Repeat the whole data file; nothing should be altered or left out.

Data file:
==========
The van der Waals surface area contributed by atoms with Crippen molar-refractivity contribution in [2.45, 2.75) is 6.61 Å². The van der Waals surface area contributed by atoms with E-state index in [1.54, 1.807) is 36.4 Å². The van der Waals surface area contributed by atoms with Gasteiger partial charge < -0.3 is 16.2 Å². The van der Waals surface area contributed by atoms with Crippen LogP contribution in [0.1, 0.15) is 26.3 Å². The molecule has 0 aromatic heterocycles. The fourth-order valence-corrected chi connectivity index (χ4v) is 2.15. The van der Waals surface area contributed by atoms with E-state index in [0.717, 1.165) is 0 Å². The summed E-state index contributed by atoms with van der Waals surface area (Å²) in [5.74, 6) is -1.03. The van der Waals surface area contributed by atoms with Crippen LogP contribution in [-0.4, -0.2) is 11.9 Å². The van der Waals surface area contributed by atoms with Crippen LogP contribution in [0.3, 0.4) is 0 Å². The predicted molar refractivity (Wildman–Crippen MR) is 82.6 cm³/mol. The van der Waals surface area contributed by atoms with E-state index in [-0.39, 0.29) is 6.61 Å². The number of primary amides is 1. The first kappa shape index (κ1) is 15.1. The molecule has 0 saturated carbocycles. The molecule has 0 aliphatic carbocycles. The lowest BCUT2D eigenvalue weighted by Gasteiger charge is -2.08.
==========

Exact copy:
The van der Waals surface area contributed by atoms with Crippen molar-refractivity contribution in [2.45, 2.75) is 6.61 Å². The van der Waals surface area contributed by atoms with E-state index in [1.54, 1.807) is 36.4 Å². The van der Waals surface area contributed by atoms with Gasteiger partial charge < -0.3 is 16.2 Å². The van der Waals surface area contributed by atoms with Crippen LogP contribution in [0.1, 0.15) is 26.3 Å². The molecule has 0 aromatic heterocycles. The fourth-order valence-corrected chi connectivity index (χ4v) is 2.15. The van der Waals surface area contributed by atoms with E-state index in [0.717, 1.165) is 0 Å². The summed E-state index contributed by atoms with van der Waals surface area (Å²) in [5.74, 6) is -1.03. The van der Waals surface area contributed by atoms with Crippen LogP contribution in [-0.4, -0.2) is 11.9 Å². The van der Waals surface area contributed by atoms with Crippen LogP contribution in [0.3, 0.4) is 0 Å². The predicted molar refractivity (Wildman–Crippen MR) is 82.6 cm³/mol. The van der Waals surface area contributed by atoms with E-state index in [-0.39, 0.29) is 6.61 Å². The number of primary amides is 1. The first kappa shape index (κ1) is 15.1. The molecule has 0 saturated carbocycles. The molecule has 0 aliphatic carbocycles. The lowest BCUT2D eigenvalue weighted by Gasteiger charge is -2.08.